“Daughter Zion.” The phrase “daughter of Zion” is idiomatic for Zion itself, i.e., Jerusalem, and occurs many times in the Old Testament (see commentary on Isa. 1:8). Translating the Greek literally as “daughter of Zion” is confusing, because a “daughter of Zion” is a female descendant of Zion, whereas the idiomatic phrase refers to Zion as the daughter. Thus, the translation “Daughter Zion” more accurately communicates the meaning of the text. A number of modern versions use “Daughter Zion” (or “daughter Zion) (cp. CEB; CSB; NAB; NIV2011). When the 1984 NIV was updated in 2011, the translators changed the wording from “daughter of Zion” to “Daughter Zion.”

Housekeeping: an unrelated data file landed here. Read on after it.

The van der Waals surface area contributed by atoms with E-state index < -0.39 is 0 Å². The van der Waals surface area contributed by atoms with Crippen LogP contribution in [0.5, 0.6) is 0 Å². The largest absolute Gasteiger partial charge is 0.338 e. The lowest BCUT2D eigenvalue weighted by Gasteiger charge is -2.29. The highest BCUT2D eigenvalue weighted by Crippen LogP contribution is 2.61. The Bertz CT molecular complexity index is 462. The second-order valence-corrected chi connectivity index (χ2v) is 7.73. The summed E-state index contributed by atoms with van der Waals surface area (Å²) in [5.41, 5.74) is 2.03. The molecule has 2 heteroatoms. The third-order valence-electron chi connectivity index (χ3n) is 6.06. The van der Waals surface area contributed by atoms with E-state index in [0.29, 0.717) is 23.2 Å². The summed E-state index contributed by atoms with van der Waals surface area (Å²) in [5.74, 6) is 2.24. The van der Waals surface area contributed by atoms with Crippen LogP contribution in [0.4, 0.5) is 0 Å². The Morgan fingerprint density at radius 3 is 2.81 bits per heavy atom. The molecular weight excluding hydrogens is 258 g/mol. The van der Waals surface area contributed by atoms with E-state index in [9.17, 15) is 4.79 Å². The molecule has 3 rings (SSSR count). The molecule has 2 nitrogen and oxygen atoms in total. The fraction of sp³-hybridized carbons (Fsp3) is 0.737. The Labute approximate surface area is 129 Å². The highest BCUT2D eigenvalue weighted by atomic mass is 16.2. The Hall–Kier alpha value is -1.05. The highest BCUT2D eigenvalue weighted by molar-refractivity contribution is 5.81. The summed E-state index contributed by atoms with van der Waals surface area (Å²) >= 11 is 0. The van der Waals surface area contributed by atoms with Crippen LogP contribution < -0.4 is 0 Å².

“Look!” The Greek word is idou (#2400 ἰδού), and it is used to get our attention. See commentary on Matthew 1:20 (“Look!).